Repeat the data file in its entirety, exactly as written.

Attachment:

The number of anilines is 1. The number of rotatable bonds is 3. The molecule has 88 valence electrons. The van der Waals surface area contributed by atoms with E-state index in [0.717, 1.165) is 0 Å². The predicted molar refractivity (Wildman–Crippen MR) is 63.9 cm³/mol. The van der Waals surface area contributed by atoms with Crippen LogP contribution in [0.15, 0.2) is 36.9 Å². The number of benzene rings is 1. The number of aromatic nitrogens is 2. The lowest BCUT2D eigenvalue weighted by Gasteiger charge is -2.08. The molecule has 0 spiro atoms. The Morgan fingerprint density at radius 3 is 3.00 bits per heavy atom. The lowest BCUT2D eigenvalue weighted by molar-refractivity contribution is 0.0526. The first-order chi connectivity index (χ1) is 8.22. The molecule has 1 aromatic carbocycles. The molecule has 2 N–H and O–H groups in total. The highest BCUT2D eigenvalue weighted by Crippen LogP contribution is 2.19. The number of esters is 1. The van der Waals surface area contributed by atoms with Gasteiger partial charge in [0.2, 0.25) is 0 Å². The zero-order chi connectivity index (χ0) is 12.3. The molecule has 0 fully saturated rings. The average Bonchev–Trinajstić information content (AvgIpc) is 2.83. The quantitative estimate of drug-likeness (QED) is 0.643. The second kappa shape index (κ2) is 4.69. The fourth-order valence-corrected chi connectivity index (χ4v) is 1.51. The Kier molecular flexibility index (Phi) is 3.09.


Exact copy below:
The number of anilines is 1. The number of rotatable bonds is 3. The molecule has 88 valence electrons. The van der Waals surface area contributed by atoms with E-state index in [0.717, 1.165) is 0 Å². The predicted molar refractivity (Wildman–Crippen MR) is 63.9 cm³/mol. The van der Waals surface area contributed by atoms with Crippen LogP contribution in [0.15, 0.2) is 36.9 Å². The number of benzene rings is 1. The number of aromatic nitrogens is 2. The lowest BCUT2D eigenvalue weighted by Gasteiger charge is -2.08. The molecule has 0 spiro atoms. The Morgan fingerprint density at radius 3 is 3.00 bits per heavy atom. The lowest BCUT2D eigenvalue weighted by molar-refractivity contribution is 0.0526. The first-order chi connectivity index (χ1) is 8.22. The molecule has 1 aromatic carbocycles. The molecule has 2 N–H and O–H groups in total. The highest BCUT2D eigenvalue weighted by Crippen LogP contribution is 2.19. The number of esters is 1. The van der Waals surface area contributed by atoms with Gasteiger partial charge in [0.2, 0.25) is 0 Å². The zero-order chi connectivity index (χ0) is 12.3. The molecule has 0 fully saturated rings. The average Bonchev–Trinajstić information content (AvgIpc) is 2.83. The quantitative estimate of drug-likeness (QED) is 0.643. The second kappa shape index (κ2) is 4.69. The fourth-order valence-corrected chi connectivity index (χ4v) is 1.51. The Kier molecular flexibility index (Phi) is 3.09.